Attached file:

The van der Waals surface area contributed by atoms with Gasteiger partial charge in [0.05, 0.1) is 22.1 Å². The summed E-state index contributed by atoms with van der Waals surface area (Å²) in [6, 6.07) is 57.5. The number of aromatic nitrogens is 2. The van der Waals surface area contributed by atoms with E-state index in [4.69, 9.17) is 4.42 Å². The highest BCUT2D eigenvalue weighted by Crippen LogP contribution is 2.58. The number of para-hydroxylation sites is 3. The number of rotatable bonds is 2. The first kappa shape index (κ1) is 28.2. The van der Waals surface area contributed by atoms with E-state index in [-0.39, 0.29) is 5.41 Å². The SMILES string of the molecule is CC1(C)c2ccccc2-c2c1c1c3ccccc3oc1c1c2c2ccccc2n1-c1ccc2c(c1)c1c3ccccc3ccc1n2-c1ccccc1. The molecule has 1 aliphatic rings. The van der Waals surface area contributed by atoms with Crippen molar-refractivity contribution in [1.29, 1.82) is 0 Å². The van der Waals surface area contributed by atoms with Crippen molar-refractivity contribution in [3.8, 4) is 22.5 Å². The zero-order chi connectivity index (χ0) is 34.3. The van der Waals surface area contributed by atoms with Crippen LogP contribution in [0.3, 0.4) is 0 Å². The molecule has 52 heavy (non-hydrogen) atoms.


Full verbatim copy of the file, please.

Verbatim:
The van der Waals surface area contributed by atoms with Gasteiger partial charge in [0.05, 0.1) is 22.1 Å². The summed E-state index contributed by atoms with van der Waals surface area (Å²) in [6, 6.07) is 57.5. The number of aromatic nitrogens is 2. The van der Waals surface area contributed by atoms with E-state index in [4.69, 9.17) is 4.42 Å². The highest BCUT2D eigenvalue weighted by Crippen LogP contribution is 2.58. The number of para-hydroxylation sites is 3. The number of rotatable bonds is 2. The first kappa shape index (κ1) is 28.2. The van der Waals surface area contributed by atoms with E-state index in [-0.39, 0.29) is 5.41 Å². The SMILES string of the molecule is CC1(C)c2ccccc2-c2c1c1c3ccccc3oc1c1c2c2ccccc2n1-c1ccc2c(c1)c1c3ccccc3ccc1n2-c1ccccc1. The molecule has 1 aliphatic rings. The van der Waals surface area contributed by atoms with Crippen molar-refractivity contribution in [1.29, 1.82) is 0 Å². The van der Waals surface area contributed by atoms with Crippen molar-refractivity contribution in [3.8, 4) is 22.5 Å². The zero-order chi connectivity index (χ0) is 34.3. The van der Waals surface area contributed by atoms with Crippen LogP contribution in [0.3, 0.4) is 0 Å². The molecule has 52 heavy (non-hydrogen) atoms.